A rap video by a local YouTuber in response to a recent “brownface” advertisement “crosses the line” and is not acceptable, said Home Affairs and Law Minister K. Shanmugam.
“This rap video insults Chinese Singaporeans, uses four-letter words on Chinese Singaporeans, vulgar gestures, pointing of middle finger, to make minorities angry with Chinese Singaporeans,” he said of the video featuring YouTuber Preeti Nair and her brother, rapper Subhas Nair.
“When you use four-letter words, vulgar language, attack another race, put it out in public, we have to draw the line and say ‘not acceptable’,” he told reporters yesterday.
Noting that he takes a “zero tolerance” approach to such matters, Mr Shanmugam said if “speech, songs like this are allowed, slowly but surely, it will get worse”.
The minister said he has asked the police to investigate the matter.
In a statement last night, the Infocomm Media Development Authority (IMDA) said it issued a notice to the video’s publishers to take down the clip, and they have complied.
IMDA said it assessed that the video is prohibited content under the Internet Code of Practice, and objectionable on grounds of public interest and national harmony.
The 2 min 50 sec video was taken down from Facebook and other social media platforms yesterday afternoon. Ms Nair, who is also known as Preetipls, and her brother could not be reached for comment.
The video was uploaded on Monday in response to a recent ad by e-payments website epaysg.com featuring Mediacorp actor and DJ Dennis Chew. Mr Chew portrayed characters such as a woman in a tudung and a man with visibly darker skin.
Broadcaster Mediacorp later apologised for the controversial ad and the epaysg.com website has also removed it.
Yesterday, Mr Shanmugam said it is “not a defence” to say that the rap video had been put up in response to the ad. “If (it was) something you didn’t like, then you ask for an apology. If you think it is criminal, you make a police report. You don’t cross the line yourself.”
He said people may ask why the Government is taking this so seriously – that one video is not going to lead to violence, and people will laugh this off. This may be the case, but if this one rap video is allowed, then hundreds of others have to be allowed too, Mr Shanmugam said.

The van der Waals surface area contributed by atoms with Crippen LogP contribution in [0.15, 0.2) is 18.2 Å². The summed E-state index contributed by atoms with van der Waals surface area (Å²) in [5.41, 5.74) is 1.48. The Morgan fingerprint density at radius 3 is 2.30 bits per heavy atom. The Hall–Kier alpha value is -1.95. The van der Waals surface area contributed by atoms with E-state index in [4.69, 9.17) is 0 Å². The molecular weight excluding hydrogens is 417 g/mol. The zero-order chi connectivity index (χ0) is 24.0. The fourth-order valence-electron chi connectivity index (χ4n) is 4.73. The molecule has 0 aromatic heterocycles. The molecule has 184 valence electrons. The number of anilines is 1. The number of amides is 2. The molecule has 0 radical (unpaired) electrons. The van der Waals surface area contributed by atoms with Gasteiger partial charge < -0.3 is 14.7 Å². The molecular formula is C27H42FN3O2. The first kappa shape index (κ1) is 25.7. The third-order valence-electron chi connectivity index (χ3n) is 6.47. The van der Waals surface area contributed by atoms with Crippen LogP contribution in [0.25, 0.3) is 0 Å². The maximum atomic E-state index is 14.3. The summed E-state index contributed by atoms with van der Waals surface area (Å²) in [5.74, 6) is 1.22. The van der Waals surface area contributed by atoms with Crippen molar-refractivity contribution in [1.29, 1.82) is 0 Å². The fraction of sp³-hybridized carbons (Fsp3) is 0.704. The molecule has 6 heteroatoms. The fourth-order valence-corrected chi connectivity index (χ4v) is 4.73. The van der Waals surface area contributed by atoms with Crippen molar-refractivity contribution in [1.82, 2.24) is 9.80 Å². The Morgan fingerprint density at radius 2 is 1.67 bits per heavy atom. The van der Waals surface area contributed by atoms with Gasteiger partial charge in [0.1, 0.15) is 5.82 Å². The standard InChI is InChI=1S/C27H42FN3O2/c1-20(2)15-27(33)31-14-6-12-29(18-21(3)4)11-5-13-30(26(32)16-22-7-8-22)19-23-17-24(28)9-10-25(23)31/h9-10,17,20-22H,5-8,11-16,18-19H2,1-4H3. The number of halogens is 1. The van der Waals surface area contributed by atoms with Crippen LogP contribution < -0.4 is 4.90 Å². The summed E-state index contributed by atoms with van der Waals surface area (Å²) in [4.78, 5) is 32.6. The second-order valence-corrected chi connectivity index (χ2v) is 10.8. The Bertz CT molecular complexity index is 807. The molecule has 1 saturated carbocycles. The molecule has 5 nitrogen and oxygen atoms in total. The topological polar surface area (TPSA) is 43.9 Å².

“What do you think will happen to our racial harmony? Social fabric? How will people look at each other?” he asked.
“And suppose you allow this video? Let’s say a Chinese now does a video attacking Indians, Malays using four-letter words, vulgar gestures… And let’s say there are hundreds or thousands of such videos. How do you think the Indians and Malays will feel?
“Would people feel safe? Will the minorities feel safe? There are good reasons why Singapore is different, why there is racial harmony here, why all races feel safe, why minorities feel safe. And we must maintain that,” he added. Similarly, if vulgarities were used to describe another person’s religion, this will also not be allowed, he said.
On the epaysg.com ad, the minister noted that 30 years ago, people would have said it was in “poor taste” and “passe”. Today, it will be met with a lot of distaste, he said.
Other politicians also weighed in on the incident yesterday, criticising both the ad and the rap video, while stressing the importance of maintaining racial harmony.
Senior Minister of State for Communications and Information and Transport Janil Puthucheary said he found both the ad and video unacceptable, adding that “two wrongs don’t make a right”.
Mr Shanmugam also said he had asked lawyers to look into the epaysg.com ad, and their view was that it is not an offence.
Institute of Policy Studies senior research fellow Mathew Mathews said some people, including millennials and Ms Nair’s fans, may be upset by the Government’s tough approach towards the video.
Going by the comments on the video before it was taken down, people do not seem to be offended and are aware that it is targeted at those who are racist, he said.
“But for an audience which does not know all the context, may not be a fan, and doesn’t understand all your good intentions, they could see it as being very insulting,” Dr Mathews added.
The video also talks about the entire Chinese community, rather than just being a critical commentary of those responsible for the “brownface” ad, he said.
“The video is a racist way of addressing racism, which I think is done in very poor taste.”